Untreated U937 cells expressed Fas-antigen (22.5% positive cells), and this expression increased to 60.3% after treatment with the combination of 10 nmol/L dCF and 10 μmol/L dAd (data not shown). However, THP-1 cells did not express the antigen, and expression was not affected by the combined treatment.

An apoptotic signal requires activation of ICE and CPP32, members of a family of cysteine proteases that are evolutionarily conserved determinants of cell death.25 26 Using tetrapeptide inhibitors of ICE and CPP32, we examined the extent to which these proteases participate in the apoptosis of U937 cells caused by dCF plus dAd. U937 cells were treated with YVAD-CHO, DEVD-CHO, or Z-Asp-CH2-DCB for 2 hours, and then with dCF+dAd. Cell viability was measured by the MTT assay after 48 hours. Figure 7 shows that these peptides suppressed apoptosis caused by dCF plus dAd, suggesting that ICE and CPP32 are involved in the apoptosis induced by dAd plus dCF. YVAD had the weakest suppressive effect. Next, we examined the activities of ICE and CPP32 using YVAD-MCA and DEVD-MCA as substrates in the extract of U937 or THP-1 cells treated with dAd plus dCF. Treatment with dCF in the presence of 10 μmol/L dAd dose-dependently induced both proteolytic activities, and the activity of DEVD-MCA cleavage was slightly greater (Fig 8). Assessment of the expression of apoptosis-associated mRNAs showed that bcl-2,bcl-XL, and c-myc mRNA expression began to decrease 24 hours after treatment with 10 nmol/L dCF plus 10 μmol/L dAd, but bax mRNA expression did not significantly change (data not shown).

Fig. 7.

Effect of caspase inhibitors on dCF-induced cell death. U937 cells were incubated with culture medium alone (▪), 20 μmol/L YVAD (▴), 20 μmol/L DEVD (⧫), or 100 μg/mL Z-Asp-CH2-DCB (•) for 2 hours and then further incubated with various concentrations of dCF in the presence of 10 μmol/L dAd for 2 days. Values are the mean SD for three separate experiments.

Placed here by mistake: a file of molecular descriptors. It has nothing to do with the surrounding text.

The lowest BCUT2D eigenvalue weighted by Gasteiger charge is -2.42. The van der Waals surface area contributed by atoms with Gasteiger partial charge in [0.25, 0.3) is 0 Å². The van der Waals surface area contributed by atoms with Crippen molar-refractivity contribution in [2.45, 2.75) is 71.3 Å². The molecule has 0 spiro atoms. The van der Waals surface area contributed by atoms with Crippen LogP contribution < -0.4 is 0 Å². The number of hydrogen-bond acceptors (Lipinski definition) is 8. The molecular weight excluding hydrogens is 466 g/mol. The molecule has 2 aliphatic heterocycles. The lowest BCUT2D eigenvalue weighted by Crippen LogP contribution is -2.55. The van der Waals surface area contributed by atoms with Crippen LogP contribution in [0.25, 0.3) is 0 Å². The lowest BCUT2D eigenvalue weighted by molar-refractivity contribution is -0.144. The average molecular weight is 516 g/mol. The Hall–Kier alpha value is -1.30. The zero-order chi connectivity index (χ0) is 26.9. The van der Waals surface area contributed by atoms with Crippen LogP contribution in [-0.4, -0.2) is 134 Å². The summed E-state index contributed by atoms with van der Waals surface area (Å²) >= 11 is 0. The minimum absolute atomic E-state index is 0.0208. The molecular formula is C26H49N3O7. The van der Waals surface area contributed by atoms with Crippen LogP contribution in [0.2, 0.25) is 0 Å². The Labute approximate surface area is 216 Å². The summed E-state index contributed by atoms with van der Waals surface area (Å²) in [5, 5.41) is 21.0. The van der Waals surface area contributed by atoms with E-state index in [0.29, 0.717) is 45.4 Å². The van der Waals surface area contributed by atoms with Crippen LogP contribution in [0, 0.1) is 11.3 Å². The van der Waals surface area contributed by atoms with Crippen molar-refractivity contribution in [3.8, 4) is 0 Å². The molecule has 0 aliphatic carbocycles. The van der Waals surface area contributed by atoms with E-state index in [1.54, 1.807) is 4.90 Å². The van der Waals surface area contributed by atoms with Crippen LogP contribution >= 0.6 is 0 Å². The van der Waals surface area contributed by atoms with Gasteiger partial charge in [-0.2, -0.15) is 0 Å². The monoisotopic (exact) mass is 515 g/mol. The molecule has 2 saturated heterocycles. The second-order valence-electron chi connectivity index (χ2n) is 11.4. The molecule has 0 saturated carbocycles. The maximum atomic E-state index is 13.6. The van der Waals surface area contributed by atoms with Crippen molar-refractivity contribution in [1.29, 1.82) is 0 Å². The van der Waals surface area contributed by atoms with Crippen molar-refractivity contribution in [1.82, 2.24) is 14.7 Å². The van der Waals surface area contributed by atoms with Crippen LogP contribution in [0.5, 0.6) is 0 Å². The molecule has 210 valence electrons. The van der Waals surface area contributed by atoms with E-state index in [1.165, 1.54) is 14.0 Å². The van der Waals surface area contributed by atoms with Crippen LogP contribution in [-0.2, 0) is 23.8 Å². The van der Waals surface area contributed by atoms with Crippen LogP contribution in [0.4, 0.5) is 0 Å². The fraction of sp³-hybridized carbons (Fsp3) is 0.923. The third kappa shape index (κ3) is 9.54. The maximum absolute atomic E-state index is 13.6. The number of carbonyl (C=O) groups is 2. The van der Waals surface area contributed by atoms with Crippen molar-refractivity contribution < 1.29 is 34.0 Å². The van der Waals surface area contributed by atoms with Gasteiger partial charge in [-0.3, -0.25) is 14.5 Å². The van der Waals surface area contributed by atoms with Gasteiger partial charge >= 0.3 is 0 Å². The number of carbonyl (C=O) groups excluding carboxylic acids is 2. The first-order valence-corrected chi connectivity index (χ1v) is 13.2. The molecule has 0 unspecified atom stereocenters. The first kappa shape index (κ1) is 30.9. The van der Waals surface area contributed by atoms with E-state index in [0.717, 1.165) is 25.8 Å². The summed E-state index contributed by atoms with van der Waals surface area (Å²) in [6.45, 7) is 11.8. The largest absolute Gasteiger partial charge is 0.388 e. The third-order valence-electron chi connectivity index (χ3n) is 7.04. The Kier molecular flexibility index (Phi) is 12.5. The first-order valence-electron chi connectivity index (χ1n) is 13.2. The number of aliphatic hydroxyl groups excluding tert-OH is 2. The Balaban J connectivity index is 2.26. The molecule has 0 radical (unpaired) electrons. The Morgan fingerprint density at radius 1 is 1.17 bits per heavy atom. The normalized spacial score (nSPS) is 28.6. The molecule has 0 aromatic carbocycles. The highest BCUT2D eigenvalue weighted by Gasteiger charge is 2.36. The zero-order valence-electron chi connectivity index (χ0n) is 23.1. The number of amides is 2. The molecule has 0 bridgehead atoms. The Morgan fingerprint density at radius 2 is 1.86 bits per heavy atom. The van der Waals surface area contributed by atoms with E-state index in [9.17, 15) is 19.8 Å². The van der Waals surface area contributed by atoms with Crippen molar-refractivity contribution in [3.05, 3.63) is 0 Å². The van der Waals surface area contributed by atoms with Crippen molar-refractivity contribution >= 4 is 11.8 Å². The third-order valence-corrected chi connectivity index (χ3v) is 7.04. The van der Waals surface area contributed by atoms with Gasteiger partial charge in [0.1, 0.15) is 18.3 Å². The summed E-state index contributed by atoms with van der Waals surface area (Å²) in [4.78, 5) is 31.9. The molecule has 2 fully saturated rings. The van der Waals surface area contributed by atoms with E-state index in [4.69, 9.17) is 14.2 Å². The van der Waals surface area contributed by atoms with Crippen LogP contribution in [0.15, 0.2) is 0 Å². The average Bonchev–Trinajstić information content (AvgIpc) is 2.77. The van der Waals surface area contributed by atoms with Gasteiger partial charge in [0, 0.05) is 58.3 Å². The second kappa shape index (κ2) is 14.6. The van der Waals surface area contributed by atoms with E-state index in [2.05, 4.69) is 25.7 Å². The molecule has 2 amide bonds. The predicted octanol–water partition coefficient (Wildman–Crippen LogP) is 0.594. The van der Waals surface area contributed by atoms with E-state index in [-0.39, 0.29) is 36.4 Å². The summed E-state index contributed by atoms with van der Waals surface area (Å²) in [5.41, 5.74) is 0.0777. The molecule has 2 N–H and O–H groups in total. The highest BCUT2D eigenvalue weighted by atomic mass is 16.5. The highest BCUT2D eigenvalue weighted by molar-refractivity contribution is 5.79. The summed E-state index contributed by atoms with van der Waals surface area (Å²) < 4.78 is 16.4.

Fig. 8.

Induction of caspase activity by dCF and dAd. Cell lysates from U937 and THP-1 cells treated with various concentrations of dCF and 10 μmol/L dAd for 2 days were assayed for protease activity toward Ac-YVAD-MCA (▪) or Ac-DEVD-MCA (•). Values are the mean SD for three separate experiments.

dATP-dependent activation of CPP32 in cytosol of leukemia cells.

CPP32 in cytosol can be activated by dATP, but not by other nucleotides.18 We prepared 100,000g cytosolic supernatants from exponentially growing leukemia and lymphoma cells. Because the activation of CPP32 is the result of cleavage of its 32-kD precursor into a 20-kD NH2-terminal fragment and an 11-kD COOH-terminal fragment,27 the activation of CPP32 in the cytosol was monitored by Western blot analysis using a monoclonal antibody against the 20-kD fragment of CPP32. Figure 9 shows that dATP markedly accelerates the activation of CPP32 in monocytic leukemia cell cytosol, whereas it does not effectively activate CPP32 in nonmonocytic leukemia cell cytosol.

Fig. 9.

dATP-dependent activation of CPP32 in vitro. An aliquot (10 μL) of cytosol was incubated with 0, 0.1, or 1 mmol/L dATP at 37°C for 60 minutes. HL-60 cells (lanes 1 through 3), K562 cells (lanes 4 through 6), BALM3 cells (lanes 7 through 9), U937 cells (lanes 10 through 12), THP-1 cells (lanes 13 through 15), HEL/S cells (lanes 16 through 18), ML-1 cells (lanes 19 through 21), and NB4 cells (lanes 22 through 24). P32; CPP32, and P20; 20-kD fragment of CPP32 (active form).

Recent reports link the release of mitochondrial cytochrome c to the induction of apoptosis.19 Cytochrome c was detected in the cytosol of monocytic leukemia cells, and the amounts were similar to those in nonmonocytoid cells (data not shown). We also examined the total amount of cytochrome c per cell in U937 and K562 cells. The results indicated that these cells contain comparable amounts of cytochrome c. Cytochrome c is a protein located in the intermembrane space of mitochondria.28 Therefore, the presence of cytochrome c in the cytosolic fraction may be the result of a ruptured outer mitochondrial membrane caused by hypotonic shock during preparation. To test this hypothesis, we also prepared cytosol from U937 and K562 cells in the presence of 0.25 mol/L sucrose to preserve mitochondrial integrity. The cells were gently broken by douncing in a teflon homogenizer. Cytosol prepared this way contained little cytochrome c compared with that used in the previous experiments, and there was no significant difference between U937 and K562 cells (data not shown). These results suggest that the release of cytochrome c does not play a dominant role in the selective activation of CPP32 in the cytosol of monocytoid cells, although cytochrome c is required for activation of CPP32.